I know she’s not alone. I’ve had young men whom I think share the same types of unspoken concerns. I can recall an unexpected email which greeted my Monday morning inbox a few years ago. A male grad who just wanted to check in and say “Hi”. He offered a quick sketch of his current career status – something he must have assumed I most wanted to know – and expressed thanks for helping him get his start. When he didn’t offer much else, I got that familiar feeling. Like he wanted to say something about something for which he offered nothing. It was like a musing interrupted. But not interrupted by me. Interrupted by something he realized but couldn’t express.
Seen through the typical higher-ed lens, these students are high-performing. They are doing “it” — whatever “it” is.
When I look at my complete online network of graduate connections, I wonder: how many more of them are out there? I can see they are titans of Wall Street. Tech mavens. Captains of industry.
But are they happy? More than happy. Are they joyful?
Would schools know the answer to that question? Catholic schools should.
Today’s marketplace is difficult terrain. Those big name firms we’re all tripping over to get our grads to are increasingly strange places for people of faith. Highly-profitable but in a growing number of ways overtly hostile to believers. It’s not new exactly. The Book of Exodus offers insight. When Moses asks Pharaoh to free God’s people, Pharaoh replies, “Who is the Lord that I should obey him and let Israel go?” Outraged his slaves think it appropriate to serve God, Pharaoh makes their jobs harder. If the slaves have time for God, then they can make their bricks without straw. Pharaoh has no patience for the eternal; the eternal poses a threat.
Just like Pharaoh, today’s companies herald the temporal. Ally programs and mandatory woke training sessions meant to satiate the worker’s quest for meaning, while keeping their focus away from God. Their hardline, pro-abortion stands are cleverly cloaked behind appealing language about “women’s rights”, which are really aimed at keeping everyone in line. A letter signed by CEOs from 180 companies following a fetal heartbeat bill in Georgia a couple of years ago was nakedly honest: state restrictions on abortion threaten “economic stability” and impair companies ability to keep “businesses thriving”.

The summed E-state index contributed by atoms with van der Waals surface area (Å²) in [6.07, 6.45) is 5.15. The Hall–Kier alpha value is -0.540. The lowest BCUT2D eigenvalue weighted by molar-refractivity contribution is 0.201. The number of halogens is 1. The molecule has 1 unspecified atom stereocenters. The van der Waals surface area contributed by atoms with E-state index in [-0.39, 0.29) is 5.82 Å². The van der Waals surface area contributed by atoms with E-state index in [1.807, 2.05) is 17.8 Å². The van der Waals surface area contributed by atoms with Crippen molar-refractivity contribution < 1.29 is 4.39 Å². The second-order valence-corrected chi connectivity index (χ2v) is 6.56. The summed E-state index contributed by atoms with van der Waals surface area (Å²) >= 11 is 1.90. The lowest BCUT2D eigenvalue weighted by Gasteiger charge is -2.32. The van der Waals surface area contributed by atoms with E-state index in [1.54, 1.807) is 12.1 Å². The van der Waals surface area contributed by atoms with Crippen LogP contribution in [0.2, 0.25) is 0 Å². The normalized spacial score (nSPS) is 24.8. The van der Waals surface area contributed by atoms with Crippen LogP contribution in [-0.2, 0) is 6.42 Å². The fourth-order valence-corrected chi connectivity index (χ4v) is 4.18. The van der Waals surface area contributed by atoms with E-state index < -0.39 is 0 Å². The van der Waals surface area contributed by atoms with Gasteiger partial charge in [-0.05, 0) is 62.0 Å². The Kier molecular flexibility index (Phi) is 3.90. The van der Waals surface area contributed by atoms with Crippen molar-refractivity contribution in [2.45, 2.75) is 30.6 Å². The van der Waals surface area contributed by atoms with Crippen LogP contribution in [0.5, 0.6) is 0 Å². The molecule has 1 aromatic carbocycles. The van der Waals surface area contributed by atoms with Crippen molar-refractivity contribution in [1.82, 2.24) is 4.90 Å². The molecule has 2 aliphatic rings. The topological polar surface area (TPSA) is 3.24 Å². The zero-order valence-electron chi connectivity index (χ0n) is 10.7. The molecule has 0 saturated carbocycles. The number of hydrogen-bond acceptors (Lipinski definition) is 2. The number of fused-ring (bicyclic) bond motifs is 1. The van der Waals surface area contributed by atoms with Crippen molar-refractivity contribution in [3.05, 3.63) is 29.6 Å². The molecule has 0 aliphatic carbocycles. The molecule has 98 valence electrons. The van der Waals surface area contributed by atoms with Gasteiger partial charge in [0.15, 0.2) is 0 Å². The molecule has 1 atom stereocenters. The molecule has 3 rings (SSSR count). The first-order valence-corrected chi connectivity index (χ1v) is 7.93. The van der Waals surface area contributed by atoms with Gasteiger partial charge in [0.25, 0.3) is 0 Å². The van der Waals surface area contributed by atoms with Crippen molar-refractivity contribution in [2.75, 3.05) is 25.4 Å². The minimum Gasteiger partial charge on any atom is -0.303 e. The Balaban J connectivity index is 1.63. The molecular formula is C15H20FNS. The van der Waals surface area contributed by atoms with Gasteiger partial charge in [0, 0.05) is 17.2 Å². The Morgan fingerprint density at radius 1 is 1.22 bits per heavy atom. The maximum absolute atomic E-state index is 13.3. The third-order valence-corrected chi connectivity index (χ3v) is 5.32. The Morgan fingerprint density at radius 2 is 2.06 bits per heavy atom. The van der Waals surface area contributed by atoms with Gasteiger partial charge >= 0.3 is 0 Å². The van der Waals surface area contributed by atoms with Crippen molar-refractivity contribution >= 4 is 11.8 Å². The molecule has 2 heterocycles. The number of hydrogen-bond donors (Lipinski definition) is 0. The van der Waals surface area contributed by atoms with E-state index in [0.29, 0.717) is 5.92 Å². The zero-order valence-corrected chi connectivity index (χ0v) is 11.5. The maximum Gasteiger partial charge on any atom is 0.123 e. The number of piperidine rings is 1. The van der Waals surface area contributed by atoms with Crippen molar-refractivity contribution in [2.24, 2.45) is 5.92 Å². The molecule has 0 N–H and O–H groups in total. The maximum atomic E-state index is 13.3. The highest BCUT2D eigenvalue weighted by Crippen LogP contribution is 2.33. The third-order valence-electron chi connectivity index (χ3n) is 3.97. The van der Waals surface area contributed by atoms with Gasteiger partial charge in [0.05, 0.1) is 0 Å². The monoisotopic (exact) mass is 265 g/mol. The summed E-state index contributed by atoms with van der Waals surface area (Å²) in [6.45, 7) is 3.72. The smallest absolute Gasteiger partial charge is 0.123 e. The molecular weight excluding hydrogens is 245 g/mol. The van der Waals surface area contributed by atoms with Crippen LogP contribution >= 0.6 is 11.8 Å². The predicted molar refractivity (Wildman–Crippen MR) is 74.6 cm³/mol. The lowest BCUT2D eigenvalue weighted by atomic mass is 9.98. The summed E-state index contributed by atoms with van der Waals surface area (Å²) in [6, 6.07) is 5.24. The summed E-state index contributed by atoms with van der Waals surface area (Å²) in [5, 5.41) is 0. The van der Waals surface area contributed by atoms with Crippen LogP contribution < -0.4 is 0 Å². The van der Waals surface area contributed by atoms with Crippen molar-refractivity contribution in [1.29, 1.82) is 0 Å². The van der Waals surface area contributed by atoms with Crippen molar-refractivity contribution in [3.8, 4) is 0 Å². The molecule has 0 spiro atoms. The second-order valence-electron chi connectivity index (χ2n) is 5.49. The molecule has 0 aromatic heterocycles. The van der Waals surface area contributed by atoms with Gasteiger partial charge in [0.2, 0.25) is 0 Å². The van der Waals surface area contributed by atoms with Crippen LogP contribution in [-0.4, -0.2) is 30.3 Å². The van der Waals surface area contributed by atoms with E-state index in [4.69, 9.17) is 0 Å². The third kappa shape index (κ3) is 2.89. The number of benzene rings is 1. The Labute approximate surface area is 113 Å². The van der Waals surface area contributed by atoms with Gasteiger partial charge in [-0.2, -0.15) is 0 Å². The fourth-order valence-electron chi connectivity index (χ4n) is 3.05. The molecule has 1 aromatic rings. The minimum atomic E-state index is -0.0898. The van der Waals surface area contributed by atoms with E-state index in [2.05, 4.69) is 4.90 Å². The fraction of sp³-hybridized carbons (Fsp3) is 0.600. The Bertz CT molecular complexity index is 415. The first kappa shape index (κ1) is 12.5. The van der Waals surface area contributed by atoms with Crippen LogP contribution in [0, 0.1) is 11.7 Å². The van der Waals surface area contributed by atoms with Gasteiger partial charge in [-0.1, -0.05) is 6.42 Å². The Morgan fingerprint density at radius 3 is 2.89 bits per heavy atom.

The message: babies aren’t good for business. They have a way of re-shaping “birthing people’s” priorities in ways which take focus off the assembly line.
The pandemic and a season of forced vaccinations bring new challenges. They bring Catholic non-conformists out from under the desks in their cubicles. Religious exemption filers are exiled into perpetual mask-wearing. Nothing feeds the “good” workers’ thirst for justice better than a publicly-sanctioned round of shaming and shunning.
Of course, Catholic Social Teaching has plenty to say about all of this. It’s why older, more experienced practicing Catholics can’t believe what they are living. But without intentional catechesis, the younger ones hardly stand a chance. Somewhere deep within them, though, that still small voice quietly calls to them. They know something isn’t right.
Again, if Catholic colleges and universities are “successful,” these are the places to which we will send our Catholic grads. Before they leave our campus for Google’s, it may be worth asking ourselves if we’ve really done everything we can to prepare Catholic students for what awaits them.